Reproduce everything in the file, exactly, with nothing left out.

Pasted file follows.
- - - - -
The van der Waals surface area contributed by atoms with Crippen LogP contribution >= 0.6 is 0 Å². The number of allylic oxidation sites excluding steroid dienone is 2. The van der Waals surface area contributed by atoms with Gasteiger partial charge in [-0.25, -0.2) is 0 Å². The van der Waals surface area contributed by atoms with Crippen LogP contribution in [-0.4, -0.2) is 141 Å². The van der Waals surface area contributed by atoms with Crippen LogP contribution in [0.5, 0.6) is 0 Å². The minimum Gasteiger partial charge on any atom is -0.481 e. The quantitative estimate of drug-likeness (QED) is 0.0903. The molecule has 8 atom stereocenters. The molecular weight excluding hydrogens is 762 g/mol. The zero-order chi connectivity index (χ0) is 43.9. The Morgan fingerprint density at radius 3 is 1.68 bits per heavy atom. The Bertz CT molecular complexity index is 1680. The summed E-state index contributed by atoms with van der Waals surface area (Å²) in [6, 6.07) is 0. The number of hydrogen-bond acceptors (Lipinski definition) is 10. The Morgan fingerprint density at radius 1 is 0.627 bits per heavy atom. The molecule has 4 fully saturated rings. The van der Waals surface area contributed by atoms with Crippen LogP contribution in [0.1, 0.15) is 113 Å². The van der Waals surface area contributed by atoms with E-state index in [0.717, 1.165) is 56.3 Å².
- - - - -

The van der Waals surface area contributed by atoms with Crippen LogP contribution >= 0.6 is 0 Å². The number of allylic oxidation sites excluding steroid dienone is 2. The van der Waals surface area contributed by atoms with Gasteiger partial charge in [-0.25, -0.2) is 0 Å². The van der Waals surface area contributed by atoms with Crippen LogP contribution in [-0.4, -0.2) is 141 Å². The van der Waals surface area contributed by atoms with Crippen LogP contribution in [0.5, 0.6) is 0 Å². The minimum Gasteiger partial charge on any atom is -0.481 e. The quantitative estimate of drug-likeness (QED) is 0.0903. The molecule has 8 atom stereocenters. The molecular weight excluding hydrogens is 762 g/mol. The zero-order chi connectivity index (χ0) is 43.9. The Morgan fingerprint density at radius 3 is 1.68 bits per heavy atom. The Bertz CT molecular complexity index is 1680. The summed E-state index contributed by atoms with van der Waals surface area (Å²) in [6, 6.07) is 0. The number of hydrogen-bond acceptors (Lipinski definition) is 10. The Morgan fingerprint density at radius 1 is 0.627 bits per heavy atom. The molecule has 4 fully saturated rings. The van der Waals surface area contributed by atoms with Crippen LogP contribution in [0.1, 0.15) is 113 Å². The van der Waals surface area contributed by atoms with E-state index in [0.717, 1.165) is 56.3 Å².